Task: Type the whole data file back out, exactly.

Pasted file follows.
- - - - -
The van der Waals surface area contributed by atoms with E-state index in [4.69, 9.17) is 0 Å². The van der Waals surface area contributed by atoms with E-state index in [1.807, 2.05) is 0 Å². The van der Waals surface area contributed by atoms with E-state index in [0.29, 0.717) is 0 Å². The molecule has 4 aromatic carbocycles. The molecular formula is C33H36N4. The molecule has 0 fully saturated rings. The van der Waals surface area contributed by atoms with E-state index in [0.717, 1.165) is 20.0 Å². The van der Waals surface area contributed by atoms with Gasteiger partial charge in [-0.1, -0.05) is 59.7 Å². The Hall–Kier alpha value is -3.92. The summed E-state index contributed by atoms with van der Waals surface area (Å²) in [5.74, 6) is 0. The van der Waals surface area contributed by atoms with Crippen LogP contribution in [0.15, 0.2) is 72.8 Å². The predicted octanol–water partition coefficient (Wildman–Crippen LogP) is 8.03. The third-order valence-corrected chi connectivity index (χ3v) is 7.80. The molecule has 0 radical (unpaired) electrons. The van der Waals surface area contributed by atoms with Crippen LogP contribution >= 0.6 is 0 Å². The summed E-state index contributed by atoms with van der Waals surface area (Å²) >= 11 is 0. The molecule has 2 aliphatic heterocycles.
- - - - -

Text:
The van der Waals surface area contributed by atoms with E-state index in [4.69, 9.17) is 0 Å². The van der Waals surface area contributed by atoms with E-state index in [1.807, 2.05) is 0 Å². The van der Waals surface area contributed by atoms with E-state index in [0.29, 0.717) is 0 Å². The molecule has 4 aromatic carbocycles. The molecular formula is C33H36N4. The molecule has 0 fully saturated rings. The van der Waals surface area contributed by atoms with E-state index in [0.717, 1.165) is 20.0 Å². The van der Waals surface area contributed by atoms with Gasteiger partial charge in [-0.1, -0.05) is 59.7 Å². The Hall–Kier alpha value is -3.92. The summed E-state index contributed by atoms with van der Waals surface area (Å²) in [5.74, 6) is 0. The van der Waals surface area contributed by atoms with Crippen LogP contribution in [0.15, 0.2) is 72.8 Å². The predicted octanol–water partition coefficient (Wildman–Crippen LogP) is 8.03. The third-order valence-corrected chi connectivity index (χ3v) is 7.80. The molecule has 0 radical (unpaired) electrons. The van der Waals surface area contributed by atoms with Crippen LogP contribution >= 0.6 is 0 Å². The summed E-state index contributed by atoms with van der Waals surface area (Å²) >= 11 is 0. The molecule has 2 aliphatic heterocycles.